Asked at a news conference Wednesday about a spike in antisemitic threats, Trump told reporters: "We are going to do everything within our power to stop long-simmering racism and every other thing that's going on.
"I think one of the reasons that I won the election is because we have a very, very divided nation," the president added. "Very divided, and hopefully, I'll be able to do something about that."
The modest increase in the number of organized hate groups across the US also comes along with rapid growth of largely anonymous, internet-based hate websites, the analysts found. The Daily Stormer, a neo-Nazi hate site whose founder organizes harassing "troll storms" of abuse towards political opponents, surpassed the traffic ratings of Stormfront, a more traditional racist site, last July, according to the center's analysis, becoming the most popular English-language far-right site.
The Daily Stormer, which takes a millennial, meme-driven approach to racism, misogyny and virulent antisemitism, also spun-off 31 active "real-life, on-the-ground clubs" across the country, the law center analysts found. These groups were advertised as "the IRL [In Real Life] Troll Army AKA The Stormer Book Club", or "groups to prepare for the coming race war".
Despite some migration from internet forums to real-life meetings, the broader shift from "brick and mortar" hate organization to internet forums is challenging for analysts trying to measure the growth of hate in America, Potok said. "It's clear that more and more of these people are operating only on the internet, except when the moment comes to start shooting," he said.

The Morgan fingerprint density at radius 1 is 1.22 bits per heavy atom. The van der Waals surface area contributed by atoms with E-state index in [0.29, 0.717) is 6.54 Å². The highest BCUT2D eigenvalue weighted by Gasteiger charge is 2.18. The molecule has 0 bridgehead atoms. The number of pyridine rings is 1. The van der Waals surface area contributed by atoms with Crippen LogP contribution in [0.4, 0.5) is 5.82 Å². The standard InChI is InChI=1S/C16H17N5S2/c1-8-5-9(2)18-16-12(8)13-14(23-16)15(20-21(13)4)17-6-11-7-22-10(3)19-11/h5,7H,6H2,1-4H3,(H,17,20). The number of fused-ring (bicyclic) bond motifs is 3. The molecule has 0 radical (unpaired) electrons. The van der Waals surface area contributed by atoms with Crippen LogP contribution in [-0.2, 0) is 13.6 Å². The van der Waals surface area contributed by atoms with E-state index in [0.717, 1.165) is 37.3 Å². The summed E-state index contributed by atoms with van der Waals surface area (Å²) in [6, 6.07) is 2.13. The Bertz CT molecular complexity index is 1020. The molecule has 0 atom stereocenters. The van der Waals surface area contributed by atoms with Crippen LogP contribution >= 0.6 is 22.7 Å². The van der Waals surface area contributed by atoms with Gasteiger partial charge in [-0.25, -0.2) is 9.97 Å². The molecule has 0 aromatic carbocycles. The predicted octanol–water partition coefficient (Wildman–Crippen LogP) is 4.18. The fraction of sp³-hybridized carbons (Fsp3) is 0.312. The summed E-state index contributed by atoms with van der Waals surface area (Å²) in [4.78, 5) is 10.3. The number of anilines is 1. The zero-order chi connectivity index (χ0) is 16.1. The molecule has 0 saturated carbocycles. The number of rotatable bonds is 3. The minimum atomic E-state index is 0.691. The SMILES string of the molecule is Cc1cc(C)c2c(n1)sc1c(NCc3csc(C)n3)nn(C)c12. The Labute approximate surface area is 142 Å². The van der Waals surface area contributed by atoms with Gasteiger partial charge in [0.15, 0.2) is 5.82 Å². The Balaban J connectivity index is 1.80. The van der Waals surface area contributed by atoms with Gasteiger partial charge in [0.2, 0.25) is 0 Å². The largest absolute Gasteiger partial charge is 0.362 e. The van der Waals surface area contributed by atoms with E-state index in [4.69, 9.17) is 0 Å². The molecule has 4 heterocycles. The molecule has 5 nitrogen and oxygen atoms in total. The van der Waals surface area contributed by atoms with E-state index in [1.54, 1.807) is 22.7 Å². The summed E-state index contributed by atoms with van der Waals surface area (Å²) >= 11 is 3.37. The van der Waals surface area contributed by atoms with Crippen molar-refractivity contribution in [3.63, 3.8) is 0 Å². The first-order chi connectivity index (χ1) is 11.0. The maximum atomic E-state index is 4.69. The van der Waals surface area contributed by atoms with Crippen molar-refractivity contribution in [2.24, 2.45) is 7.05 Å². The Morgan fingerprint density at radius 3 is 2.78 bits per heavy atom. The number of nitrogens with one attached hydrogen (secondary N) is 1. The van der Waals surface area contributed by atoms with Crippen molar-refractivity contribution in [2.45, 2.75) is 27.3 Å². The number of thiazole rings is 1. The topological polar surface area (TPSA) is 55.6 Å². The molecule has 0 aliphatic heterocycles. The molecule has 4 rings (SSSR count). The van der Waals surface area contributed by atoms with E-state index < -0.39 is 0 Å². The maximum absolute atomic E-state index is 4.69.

Dylann Roof, convicted of murdering nine black church members at a historic black church in Charleston, had been "radicalized online", the law center's president said in January.
At least one category of extremist groups may have shrunk dramatically because of Trump's victory. The number of groups affiliated with the anti-government Patriot movement, which saw dramatic growth under Democratic presidents Bill Clinton and Barack Obama, fell in 2016, the report found, from 998 groups to 623.
"Donald Trump is so revered by so many people in these groups that they have essentially stood back," Potok said.
The report cited a survivalist writer online who noted that Trump's victory had brought with it a decrease in anxiety among some survivalists: "It is almost as if the apocalypse has been cancelled and the future history of the US has been rewritten with a much happier ending."